about the book
“In the Kingdom your name isn’t just what people call you. Your name is full of meaning and power. Your name is your destiny.”
With a name like Rump, poor twelve-year-old Rump is the butt of all the Kingdom’s jokes. His name is all that his poor mother could utter with her dying breath, shortly after his birth. She may have wanted to say more—it may have importance for Rump’s future. He just can’t find out what it might have been!
Rump’s life is full of trials and tribulations—the death of his grandmother, starvation, a sense of hopelessness—until one day Rump finds a spinning wheel and learns of his magical ability to spin straw into gold. At first it seems like all his luck is turning around!
But his best friend, Red-Riding Hood, warned him of the dangers of magic, and those dangers soon come to fruition: Rump begins trading his straw-spun gold to the town miller, who then uses Rump and claims it is his daughter who has the magical ability! The nerve!
The miller’s daughter gives Rump trinkets in exchange for his silence about the truth—she even offers him her own baby! The magic forces Rump to accept whatever is offered to him. He never wanted her baby!
When Rump goes to a wise witch for help, she tells him that in order to get out of the magic curse, he will have to find a “stiltskin.” Whatever that is…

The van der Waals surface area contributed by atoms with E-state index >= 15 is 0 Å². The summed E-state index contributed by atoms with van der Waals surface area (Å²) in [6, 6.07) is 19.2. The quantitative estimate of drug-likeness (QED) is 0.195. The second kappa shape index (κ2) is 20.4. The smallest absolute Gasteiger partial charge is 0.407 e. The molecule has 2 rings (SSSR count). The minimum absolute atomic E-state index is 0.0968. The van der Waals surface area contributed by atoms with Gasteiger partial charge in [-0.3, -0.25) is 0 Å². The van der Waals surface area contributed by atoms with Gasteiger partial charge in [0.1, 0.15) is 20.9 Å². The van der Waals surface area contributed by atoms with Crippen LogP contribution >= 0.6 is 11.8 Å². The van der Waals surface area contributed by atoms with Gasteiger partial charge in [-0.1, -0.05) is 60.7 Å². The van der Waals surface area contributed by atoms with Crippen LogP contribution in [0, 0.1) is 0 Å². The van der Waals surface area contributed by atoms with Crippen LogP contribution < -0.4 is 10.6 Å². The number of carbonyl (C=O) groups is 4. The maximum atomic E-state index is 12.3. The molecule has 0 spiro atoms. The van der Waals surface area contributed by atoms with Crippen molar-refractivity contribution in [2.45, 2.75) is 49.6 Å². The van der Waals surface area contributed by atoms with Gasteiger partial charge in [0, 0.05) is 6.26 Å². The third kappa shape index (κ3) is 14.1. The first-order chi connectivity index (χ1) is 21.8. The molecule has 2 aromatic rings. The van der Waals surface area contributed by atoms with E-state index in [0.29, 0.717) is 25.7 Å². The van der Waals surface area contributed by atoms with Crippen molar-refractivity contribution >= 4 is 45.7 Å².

Liesl read a lot as a child—so much so that she wore out the binding on her copy of Grimm’s Fairy Tales—but she also loved playing the piano, dancing, and singing. She thought about Broadway once, but her singing and acting career were not meant to be. Writing took her instead!
Liesl is a firm believer in the Hans Christian Andersen quote, “Life itself is the most wonderful fairy-tale.” She fondly remembers her childhood summers, when the family would pile into a twelve-passenger van and head to California, NOT to go to Disney Land, but to spend time in the mountains, on the lakes, and at the beaches. Much more magical that way.
Liesl tries to hold onto that magical feeling from her childhood today as she writes. She began writing only as a way to pass the time, as a creative substitute, hoping that in that time she would find out what she REALLY wanted to do with her life. But of course writing became just that, and now she knows she will never look back on Broadway again!
Today Liesl lives in Chicago with her husband and three children.
Also by Liesl Shurtliff:
Jack : The True Story of Jack and the Beanstalk. Knopf Books for Young Readers. 2015.
The Hero’s Guide to Saving Your Kingdom (Hero’s Guide, Book 1) by Christopher Healy
Have you ever noticed that none of the princes of the fairytales have names? Well, now Princes Liam, Frederic, Duncan, and Gustav—the ones who saved Sleeping Beauty, Cinderella, Snow White, and Rapunzel—have had enough anonymity. When an evil witch decides she wants to be named too, she causes trouble in the four kingdoms that only these four princes can solve.
A Tale Dark & Grimm by Adam Gidwitz
Did you know that Hansel and Gretel were beheaded in the original story? Who knew? Adam Gidwitz knew, and as the two kids “believed firmly in their little hearts that parents should not kill their children,” Hansel and Gretel set off through eight other Grimm fairy tales to find a true and loving home. Will they find one?
Tuesdays at the Castle (Castle Glower, Book 1) by Jessica Day George
Princess Celie seems to be the only one able to talk to the living, moving, changing Castle Glower. She has mapped all its changes since she discovered the magical peculiarity, and these maps are about to be of great use: her royal family goes missing, and the evil Prince Khelsh vows to take the kingdom. Not if Celie and the Castle have anything to say about it!